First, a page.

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Decreased anticipated pleasure correlates with increased salience network resting state functional connectivity in adolescents with depressive symptomatology

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Rzepa, E. and McCabe, C. (2016) Decreased anticipated pleasure correlates with increased salience network resting state functional connectivity in adolescents with depressive symptomatology. Journal of Psychiatric Research, 82. pp. 40-47. ISSN 0022-3956

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To link to this item DOI: 10.1016/j.jpsychires.2016.07.013

Abstract/Summary

Previous studies have found dysfunctional resting state functional connectivity (RSFC) in depressed patients. Examining RSFC might aid biomarker discovery for depression. However RSFC in young people at risk of depression has yet to be examined. 35 healthy adolescents (13-18 yrs old.) were recruited. 17 scoring high on the Mood and Feelings Questionnaire (MFQ > 27 (High Risk: HR), and 18 scoring low on the MFQ < 15 (Low Risk: LR) matched on age and gender. We selected seed regions in the salience network (SN: amygdala and pregenual anterior cingulate cortex (pgACC)) and the central executive network (CEN: dorsal medial prefrontal cortex (dmPFC)). Mood and anhedonia measures were correlated with brain connectivity. We found decreased RSFC in the HR group between the amygdala and the pgACC and hippocampus and precuneus. We also found decreased RSFC in the HR group between the pgACC and the putamen and between the dmPFC and the precuneus. The pgACC RSFC with the insula/orbitofrontal cortex correlated inversely with the anticipation of pleasure in all subjects. Increased RSFC was observed between the pgACC and the prefrontal cortex and the amygdala and the temporal pole in the HR group compared to the LR group. Our findings are the first to show that adolescents with depression symptoms have dysfunctional RSFC between seeds in the SN and CEN with nodes in the Default Mode Network. As increased connectivity between the pgACC and the insula correlated with decreased ability to anticipate pleasure, we suggest this might be mechanism underlying the risk of experiencing anhedonia, a suggested biomarker for depression.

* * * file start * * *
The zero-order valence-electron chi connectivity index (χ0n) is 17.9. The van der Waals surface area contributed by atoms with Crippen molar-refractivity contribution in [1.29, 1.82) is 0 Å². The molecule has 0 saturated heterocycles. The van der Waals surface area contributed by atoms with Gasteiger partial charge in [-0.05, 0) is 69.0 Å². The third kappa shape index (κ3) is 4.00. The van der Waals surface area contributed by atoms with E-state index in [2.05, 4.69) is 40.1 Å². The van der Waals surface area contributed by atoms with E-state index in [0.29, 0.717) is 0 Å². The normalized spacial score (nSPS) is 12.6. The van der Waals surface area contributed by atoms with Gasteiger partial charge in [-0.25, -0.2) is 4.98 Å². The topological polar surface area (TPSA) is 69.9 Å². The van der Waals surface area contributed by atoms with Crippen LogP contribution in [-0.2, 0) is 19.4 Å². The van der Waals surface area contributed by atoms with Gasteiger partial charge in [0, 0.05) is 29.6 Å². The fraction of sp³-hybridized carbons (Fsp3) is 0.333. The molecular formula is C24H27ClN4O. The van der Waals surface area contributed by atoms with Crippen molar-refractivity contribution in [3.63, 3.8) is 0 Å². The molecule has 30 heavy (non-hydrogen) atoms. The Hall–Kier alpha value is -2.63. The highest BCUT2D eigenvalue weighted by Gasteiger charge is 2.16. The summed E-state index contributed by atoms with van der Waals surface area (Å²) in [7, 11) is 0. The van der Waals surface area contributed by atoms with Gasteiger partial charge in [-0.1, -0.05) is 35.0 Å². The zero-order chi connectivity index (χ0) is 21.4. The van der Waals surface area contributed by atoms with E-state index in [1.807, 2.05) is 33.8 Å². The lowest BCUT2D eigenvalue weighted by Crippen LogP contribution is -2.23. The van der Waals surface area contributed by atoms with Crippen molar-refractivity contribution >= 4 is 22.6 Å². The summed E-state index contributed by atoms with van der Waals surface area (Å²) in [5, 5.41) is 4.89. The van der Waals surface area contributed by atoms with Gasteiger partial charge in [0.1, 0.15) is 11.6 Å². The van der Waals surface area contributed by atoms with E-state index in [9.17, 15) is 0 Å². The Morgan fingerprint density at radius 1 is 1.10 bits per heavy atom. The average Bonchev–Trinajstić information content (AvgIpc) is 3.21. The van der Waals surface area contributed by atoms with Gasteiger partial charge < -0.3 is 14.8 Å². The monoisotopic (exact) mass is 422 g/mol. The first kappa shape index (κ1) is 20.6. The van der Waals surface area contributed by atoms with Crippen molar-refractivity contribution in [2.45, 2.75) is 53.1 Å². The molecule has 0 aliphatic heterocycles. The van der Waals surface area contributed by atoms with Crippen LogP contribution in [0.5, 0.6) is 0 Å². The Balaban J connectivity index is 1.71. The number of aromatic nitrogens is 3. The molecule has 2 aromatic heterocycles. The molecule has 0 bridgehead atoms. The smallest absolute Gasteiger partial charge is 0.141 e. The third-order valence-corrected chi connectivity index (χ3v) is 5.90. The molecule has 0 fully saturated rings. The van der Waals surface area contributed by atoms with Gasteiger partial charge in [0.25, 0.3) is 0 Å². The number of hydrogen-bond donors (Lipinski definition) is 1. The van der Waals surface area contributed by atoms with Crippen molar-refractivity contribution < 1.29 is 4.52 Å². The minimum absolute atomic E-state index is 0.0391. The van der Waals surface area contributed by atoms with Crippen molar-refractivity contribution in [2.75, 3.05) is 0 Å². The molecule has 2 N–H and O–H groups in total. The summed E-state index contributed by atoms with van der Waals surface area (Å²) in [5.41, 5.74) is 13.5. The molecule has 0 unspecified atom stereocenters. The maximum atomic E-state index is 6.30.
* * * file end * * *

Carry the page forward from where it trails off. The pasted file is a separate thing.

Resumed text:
Item Type:Article
Refereed:Yes
Divisions:Interdisciplinary centres and themes > Centre for Integrative Neuroscience and Neurodynamics (CINN)
Faculty of Life Sciences > School of Psychology and Clinical Language Sciences > Department of Psychology
Faculty of Life Sciences > School of Psychology and Clinical Language Sciences > Psychopathology and Affective Neuroscience
ID Code:66166
Uncontrolled Keywords:fMRI; Depression; Biomarker; Resting-state; Connectivity; Salience network; Adolescent; DMN
Publisher:Elsevier

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